We all know that there is a large discrepancy between the number of people who want to play tabletop RPGs, versus the number of people who want to host games. In fact, many players can go years without ever being a game master at all. But so every so often, a miracle happens: the stars and planets align, and the gods bestow the desire to host a game upon a mortal.
It is understandable to have some doubts about trying to develop a new craft—which is, after all, what being a game master or storyteller is. Whether it’s stage fright, or the standard to which you hold your games, everything has a solution and a resolution. As in all the games we know and love, you will never know the outcome until you roll the dice. So here are some things it might help you to know before you have your first game:
Things will go in unexpected ways.
One of the most frustrating lessons a game master has to learn, especially in story-driven campaigns, is that it rarely goes 100% according to plan. The story is what happens at the table, not in the book or in the plans. Whether it’s the mercurial moods of the RNG or the destructive power of a group incorrigible murder hobos, it’s good to be able adjust your narrative on the fly.
This doesn’t necessarily mean preparing for every possible outcome—that’s impossible. Being familiar with your story universe (or building one well, if that’s the case) will give you a good idea of how it works, and therefore how it responds to your party’s actions.
Borrow ideas from the greatest stories.
The reason that there are some stories that seem to be universally liked is because they share similar qualities. For example, what do the Lord of the Rings, the Godfather Trilogy, and all our favorite stories have in common? What makes certain characters more appealing or divisive than others? What kinds of stories generate discussions and theorizing?
There are qualities to every great story, qualities that transcend genre. Pinning down which of these you’d like to exploit in the collaborative storytelling that is a roleplaying game even before it starts can help you make a narrative that is enjoyable for you and your players.
It’s the little things.
It’s often the littlest touches that can turn a great game into an amazing game. Things like having a background music, or using candles to underscore the mood of a horror session, or even just making a point to try new and delicious food on your snack breaks can make all the difference.
There are numerous free apps and services out there that provide theme music for free, like Syrincscape. There are also numerous playlists on Spotify that are just a few taps away on the search bar.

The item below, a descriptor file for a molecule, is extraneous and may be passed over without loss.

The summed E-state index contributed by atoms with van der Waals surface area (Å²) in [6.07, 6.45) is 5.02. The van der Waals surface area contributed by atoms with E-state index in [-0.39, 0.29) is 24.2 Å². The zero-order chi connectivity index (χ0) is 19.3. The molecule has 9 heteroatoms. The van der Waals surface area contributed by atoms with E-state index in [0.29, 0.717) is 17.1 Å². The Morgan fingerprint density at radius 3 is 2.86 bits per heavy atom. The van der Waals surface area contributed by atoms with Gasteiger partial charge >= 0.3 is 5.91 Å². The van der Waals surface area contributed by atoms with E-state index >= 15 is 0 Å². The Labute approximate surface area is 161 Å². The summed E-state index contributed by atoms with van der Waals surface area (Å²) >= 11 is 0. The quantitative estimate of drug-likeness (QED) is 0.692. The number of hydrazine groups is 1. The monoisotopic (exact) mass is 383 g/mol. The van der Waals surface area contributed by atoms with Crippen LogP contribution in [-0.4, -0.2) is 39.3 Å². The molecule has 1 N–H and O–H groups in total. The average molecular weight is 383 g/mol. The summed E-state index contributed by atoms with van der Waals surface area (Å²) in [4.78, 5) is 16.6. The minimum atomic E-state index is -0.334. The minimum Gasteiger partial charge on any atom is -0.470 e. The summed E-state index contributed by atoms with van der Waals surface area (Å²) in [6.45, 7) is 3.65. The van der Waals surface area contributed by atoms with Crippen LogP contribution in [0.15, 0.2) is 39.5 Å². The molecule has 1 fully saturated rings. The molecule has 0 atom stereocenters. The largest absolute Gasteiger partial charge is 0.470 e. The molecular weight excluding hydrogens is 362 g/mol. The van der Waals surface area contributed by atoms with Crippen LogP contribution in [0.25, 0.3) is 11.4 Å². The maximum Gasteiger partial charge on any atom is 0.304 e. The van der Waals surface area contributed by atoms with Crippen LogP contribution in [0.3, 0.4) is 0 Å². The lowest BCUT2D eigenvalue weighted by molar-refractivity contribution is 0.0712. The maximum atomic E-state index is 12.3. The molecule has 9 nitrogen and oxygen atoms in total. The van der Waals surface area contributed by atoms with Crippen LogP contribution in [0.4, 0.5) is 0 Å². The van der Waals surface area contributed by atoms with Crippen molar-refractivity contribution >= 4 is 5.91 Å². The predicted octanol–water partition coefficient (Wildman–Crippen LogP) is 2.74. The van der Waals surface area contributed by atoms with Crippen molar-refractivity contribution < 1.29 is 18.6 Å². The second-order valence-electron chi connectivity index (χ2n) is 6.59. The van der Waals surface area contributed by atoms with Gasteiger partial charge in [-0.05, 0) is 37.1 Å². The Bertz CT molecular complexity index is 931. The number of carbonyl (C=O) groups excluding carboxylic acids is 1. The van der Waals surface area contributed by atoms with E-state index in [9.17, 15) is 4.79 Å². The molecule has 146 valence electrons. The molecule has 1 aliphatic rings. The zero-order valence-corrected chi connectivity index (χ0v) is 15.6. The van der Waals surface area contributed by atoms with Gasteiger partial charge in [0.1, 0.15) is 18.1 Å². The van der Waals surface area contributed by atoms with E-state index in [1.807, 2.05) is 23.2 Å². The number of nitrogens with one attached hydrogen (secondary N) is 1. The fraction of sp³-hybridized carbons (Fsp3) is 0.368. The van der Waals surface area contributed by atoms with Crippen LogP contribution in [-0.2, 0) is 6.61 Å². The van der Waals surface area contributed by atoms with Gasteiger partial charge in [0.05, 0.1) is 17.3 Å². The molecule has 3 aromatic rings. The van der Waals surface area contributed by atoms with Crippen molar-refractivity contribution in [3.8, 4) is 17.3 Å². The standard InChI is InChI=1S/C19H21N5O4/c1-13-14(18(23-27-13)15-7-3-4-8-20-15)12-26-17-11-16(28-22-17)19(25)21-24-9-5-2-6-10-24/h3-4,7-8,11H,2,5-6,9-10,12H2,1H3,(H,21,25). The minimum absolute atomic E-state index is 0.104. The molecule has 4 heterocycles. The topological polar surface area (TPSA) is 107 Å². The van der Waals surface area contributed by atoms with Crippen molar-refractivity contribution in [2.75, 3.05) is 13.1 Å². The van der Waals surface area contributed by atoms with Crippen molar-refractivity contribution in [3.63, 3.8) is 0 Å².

Scheduling is a bitch.
You can have the best party with the greatest chemistry, playing in a fantastically homebrewed universe as great characters, but none of that matters when your party can’t schedule your next session. It is the lament of countless GMs across the world that many a campaign never made it past certain point. It is a grief you will know quite well.
A good way to make sure campaigns run is to set a day of the week or month, and have that be the default. Whether it’s once a week, twice a month, or just the fourth Friday of every month, having a regular schedule pinned down in your calendars will help the frequency and success of a campaign.
It’s easier than you think.
GM-ing a skill, just like any other. In the beginning, the preparation before every session can be daunting, but eventually you will come to a point where you can host a session right off the top of your head. Every GM gains more mastery of the rules and the lore over time, and with the right players, it can get even easier. Whatever system you want to play in and whatever your play style is, try anyway. If you don’t like it, you don’t have to do it again. But what every long-time GM knows is that there is a different kind of joy to be in charge of the story and the game, in addition to playing in it.
Find players who match your play style.
Some players love getting into shenanigans, and will try to break your carefully-built world just for fun. Others prefer intense sessions of roleplay, and love playing in a world with a degree of verisimilitude. Others like horror campaigns, and some prefer swashbucklers or heists. Others may think story trumps rules, and others may prize narrative above all.
Whatever your preference is, it’s generally good to have all your players on the same page about most things. It will prevent conflict among players, and facilitate smoother gameplay.